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A version of this article appeared in the World Economic Forum.

Exhibit: Expected flat steel production volumes in Europe
Millions of metric tons

The recent volatility of the steel markets in pricing and demand, especially after the all-time high set in 2021, offers global producers — particularly in Europe — a window of opportunity to distinguish themselves as leaders in decarbonization. This will require a shift in production to green steel — that is, steel produced without using energy from fossil fuels — and that will take quite a bit of investment, starting now. 

Still, with the strong post-pandemic demand for this building block of the global economy and ever more policies and regulations pushing green technologies, the situation is ripe for steel producers willing to commit the necessary resources to redefine the industry. We anticipate the push for green steel to produce 700% growth in total production between 2025 and 2030.

Cross-industry partnerships are key

Steel producers cannot change the industry alone. The key to the transformation in steel will be partnerships, joint ventures, and alliances with other industries, including energy, mining, chemicals, private capital, and end users such as automotive and construction companies. The future leader in steel will be the producer that can create and manage new industrial ecosystems that can build the necessary infrastructure to help the global supply chain transition from carbon-intensive steel to green.

While most of the technology needed to produce green steel already exists in pilot form at least, decarbonized steel production still needs the infusion of sizable capital expenditures (capex) in excess of €2 trillion to €3 trillion for capacity to reach commercial scale. That amounts to an average investment of €1,000 to €1,500 per ton of steel produced annually.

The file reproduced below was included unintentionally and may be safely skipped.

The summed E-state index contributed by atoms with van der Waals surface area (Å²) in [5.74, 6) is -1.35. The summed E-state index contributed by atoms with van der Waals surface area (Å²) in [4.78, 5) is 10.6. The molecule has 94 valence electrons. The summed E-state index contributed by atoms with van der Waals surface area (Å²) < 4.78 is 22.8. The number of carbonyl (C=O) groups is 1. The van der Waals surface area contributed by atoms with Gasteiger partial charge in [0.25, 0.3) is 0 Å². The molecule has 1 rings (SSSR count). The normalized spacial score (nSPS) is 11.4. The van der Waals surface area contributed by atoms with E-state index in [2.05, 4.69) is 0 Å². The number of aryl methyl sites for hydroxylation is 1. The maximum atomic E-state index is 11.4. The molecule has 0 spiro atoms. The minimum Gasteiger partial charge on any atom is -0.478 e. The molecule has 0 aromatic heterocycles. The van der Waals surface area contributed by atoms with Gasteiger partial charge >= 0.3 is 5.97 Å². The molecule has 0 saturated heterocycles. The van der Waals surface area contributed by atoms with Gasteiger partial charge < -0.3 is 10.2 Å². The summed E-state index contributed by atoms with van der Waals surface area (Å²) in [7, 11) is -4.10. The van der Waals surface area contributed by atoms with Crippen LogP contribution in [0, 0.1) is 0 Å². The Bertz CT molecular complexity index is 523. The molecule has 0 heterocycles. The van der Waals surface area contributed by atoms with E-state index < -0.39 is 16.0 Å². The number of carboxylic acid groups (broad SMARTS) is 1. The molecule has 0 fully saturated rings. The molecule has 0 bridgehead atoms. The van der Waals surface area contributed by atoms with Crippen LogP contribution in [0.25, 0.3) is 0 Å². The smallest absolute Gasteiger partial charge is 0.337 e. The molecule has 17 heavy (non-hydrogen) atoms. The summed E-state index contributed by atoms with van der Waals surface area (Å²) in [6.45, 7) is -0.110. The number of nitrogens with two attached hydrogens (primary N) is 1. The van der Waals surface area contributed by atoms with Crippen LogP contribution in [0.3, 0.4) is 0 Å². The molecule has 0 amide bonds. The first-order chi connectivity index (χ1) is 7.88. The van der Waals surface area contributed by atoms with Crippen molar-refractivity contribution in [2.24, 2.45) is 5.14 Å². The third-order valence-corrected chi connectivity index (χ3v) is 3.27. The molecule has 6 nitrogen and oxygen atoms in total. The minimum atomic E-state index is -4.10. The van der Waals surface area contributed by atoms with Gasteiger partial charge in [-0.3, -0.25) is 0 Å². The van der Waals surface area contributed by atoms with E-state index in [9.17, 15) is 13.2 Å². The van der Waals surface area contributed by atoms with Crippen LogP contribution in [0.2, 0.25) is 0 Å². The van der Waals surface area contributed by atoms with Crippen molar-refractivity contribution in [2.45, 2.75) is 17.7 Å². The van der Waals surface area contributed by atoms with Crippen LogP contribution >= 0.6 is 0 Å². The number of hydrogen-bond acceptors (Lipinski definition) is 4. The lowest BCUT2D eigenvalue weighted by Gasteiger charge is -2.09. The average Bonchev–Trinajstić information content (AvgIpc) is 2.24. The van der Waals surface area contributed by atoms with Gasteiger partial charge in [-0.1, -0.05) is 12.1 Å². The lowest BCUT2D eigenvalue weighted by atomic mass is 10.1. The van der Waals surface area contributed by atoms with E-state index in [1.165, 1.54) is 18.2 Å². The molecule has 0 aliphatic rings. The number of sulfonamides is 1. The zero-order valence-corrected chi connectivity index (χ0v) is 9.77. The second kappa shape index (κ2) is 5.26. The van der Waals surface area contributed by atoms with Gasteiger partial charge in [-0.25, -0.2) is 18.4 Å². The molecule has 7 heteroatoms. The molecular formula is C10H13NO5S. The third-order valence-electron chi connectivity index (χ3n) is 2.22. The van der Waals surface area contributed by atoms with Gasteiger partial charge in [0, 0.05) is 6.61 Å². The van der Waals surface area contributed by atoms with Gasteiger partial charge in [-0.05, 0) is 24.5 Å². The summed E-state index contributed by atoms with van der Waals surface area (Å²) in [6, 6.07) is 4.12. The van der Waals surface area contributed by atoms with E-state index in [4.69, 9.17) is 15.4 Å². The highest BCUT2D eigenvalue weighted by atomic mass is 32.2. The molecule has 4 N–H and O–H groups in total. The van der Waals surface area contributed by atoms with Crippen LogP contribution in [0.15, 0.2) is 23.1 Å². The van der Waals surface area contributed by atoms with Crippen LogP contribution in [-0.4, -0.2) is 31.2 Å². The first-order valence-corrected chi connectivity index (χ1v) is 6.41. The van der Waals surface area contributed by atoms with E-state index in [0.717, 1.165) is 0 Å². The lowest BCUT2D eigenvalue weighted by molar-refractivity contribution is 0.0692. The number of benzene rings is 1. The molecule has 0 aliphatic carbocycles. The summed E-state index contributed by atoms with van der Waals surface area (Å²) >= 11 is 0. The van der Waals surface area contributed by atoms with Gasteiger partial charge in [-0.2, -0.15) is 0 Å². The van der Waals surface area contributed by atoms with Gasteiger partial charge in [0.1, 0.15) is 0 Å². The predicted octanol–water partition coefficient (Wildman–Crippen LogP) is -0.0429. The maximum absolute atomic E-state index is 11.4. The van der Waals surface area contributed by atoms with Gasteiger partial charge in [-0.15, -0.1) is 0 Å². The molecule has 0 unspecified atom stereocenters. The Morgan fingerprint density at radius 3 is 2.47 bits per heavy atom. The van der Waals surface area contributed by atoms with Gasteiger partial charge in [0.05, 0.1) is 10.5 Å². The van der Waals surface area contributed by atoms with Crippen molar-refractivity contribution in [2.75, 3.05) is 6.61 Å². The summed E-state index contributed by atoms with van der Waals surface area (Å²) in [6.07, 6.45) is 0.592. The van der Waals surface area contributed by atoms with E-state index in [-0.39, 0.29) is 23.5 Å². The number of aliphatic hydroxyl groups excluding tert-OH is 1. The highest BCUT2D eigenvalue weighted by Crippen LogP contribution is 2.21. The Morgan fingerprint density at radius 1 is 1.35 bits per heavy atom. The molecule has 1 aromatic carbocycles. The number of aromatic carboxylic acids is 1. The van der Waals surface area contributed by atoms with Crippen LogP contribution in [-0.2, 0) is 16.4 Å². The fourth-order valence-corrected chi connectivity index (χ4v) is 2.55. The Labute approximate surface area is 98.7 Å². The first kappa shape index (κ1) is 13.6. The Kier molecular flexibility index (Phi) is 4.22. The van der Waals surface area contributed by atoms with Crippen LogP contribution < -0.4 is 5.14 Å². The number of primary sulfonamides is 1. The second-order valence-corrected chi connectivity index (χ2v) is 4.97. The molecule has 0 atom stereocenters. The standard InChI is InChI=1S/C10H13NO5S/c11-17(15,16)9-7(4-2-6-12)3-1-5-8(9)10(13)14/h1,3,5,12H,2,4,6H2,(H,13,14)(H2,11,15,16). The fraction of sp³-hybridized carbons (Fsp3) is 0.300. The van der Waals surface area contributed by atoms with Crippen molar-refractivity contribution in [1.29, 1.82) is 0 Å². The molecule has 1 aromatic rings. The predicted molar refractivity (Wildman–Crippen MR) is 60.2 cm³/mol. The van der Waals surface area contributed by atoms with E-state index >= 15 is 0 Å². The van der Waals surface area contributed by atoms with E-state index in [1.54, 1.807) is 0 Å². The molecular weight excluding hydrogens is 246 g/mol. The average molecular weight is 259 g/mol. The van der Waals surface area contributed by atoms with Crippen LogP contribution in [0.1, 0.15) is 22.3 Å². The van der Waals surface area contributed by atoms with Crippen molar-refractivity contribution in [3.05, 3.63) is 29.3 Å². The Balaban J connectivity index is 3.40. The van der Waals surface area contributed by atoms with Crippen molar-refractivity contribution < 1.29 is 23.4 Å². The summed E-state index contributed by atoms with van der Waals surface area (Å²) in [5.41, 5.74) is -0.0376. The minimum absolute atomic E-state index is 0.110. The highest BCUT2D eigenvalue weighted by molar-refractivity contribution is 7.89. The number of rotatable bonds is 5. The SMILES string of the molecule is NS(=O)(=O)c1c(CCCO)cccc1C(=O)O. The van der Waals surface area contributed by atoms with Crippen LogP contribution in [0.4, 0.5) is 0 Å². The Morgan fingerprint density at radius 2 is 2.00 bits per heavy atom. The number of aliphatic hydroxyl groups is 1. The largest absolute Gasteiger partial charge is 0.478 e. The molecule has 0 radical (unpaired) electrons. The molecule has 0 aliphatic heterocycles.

It is unlikely that any steel producer or even the entire industry en masse would be willing to supply the magnitude of capex necessary. But by joining forces across industries, steel can pool resources with deep-pocketed industries that also will benefit from steel’s conversion.

To facilitate a ramp up in green steel, the industry must also deal with the shortage of renewable energy — probably the biggest immediate obstacle to steel’s efforts to decarbonize.

The International Energy Agency (IEA) has stressed that the period between now and 2030 must become one of unprecedented clean energy investment, requiring the addition of some 630 gigawatts (GW) of solar photovoltaics and 390 GW of wind by the end of this decade. That would be four times the record levels set in 2020 and would require trillions more investment dollars to build the necessary renewable energy capacity. But this effort will need the support of the global economy, not just one industry.

Urgent need to act

The next seven years will be make-or-break for steel, given how long it will take to build these ecosystems and transition the industry. To be a survivor over the long run, a steel producer will need to be a part of one of these networks. Otherwise, it would likely go out of business or become so peripheral to what will eventually become a global green steel market that it might as well be.

This is not only because the demand will increasingly shift to green steel. Banks and institutional investors — on their own quests to decarbonize portfolios — are already raising the cost of capital to carbon-intensive businesses, meaning growth or even operational improvements may come at a steep price.

Read the original article here.

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There are opportunities available for green steel providers, with a little boldness and willingness to break the industry’s mold, to transform steel into a global economic model for decarbonization.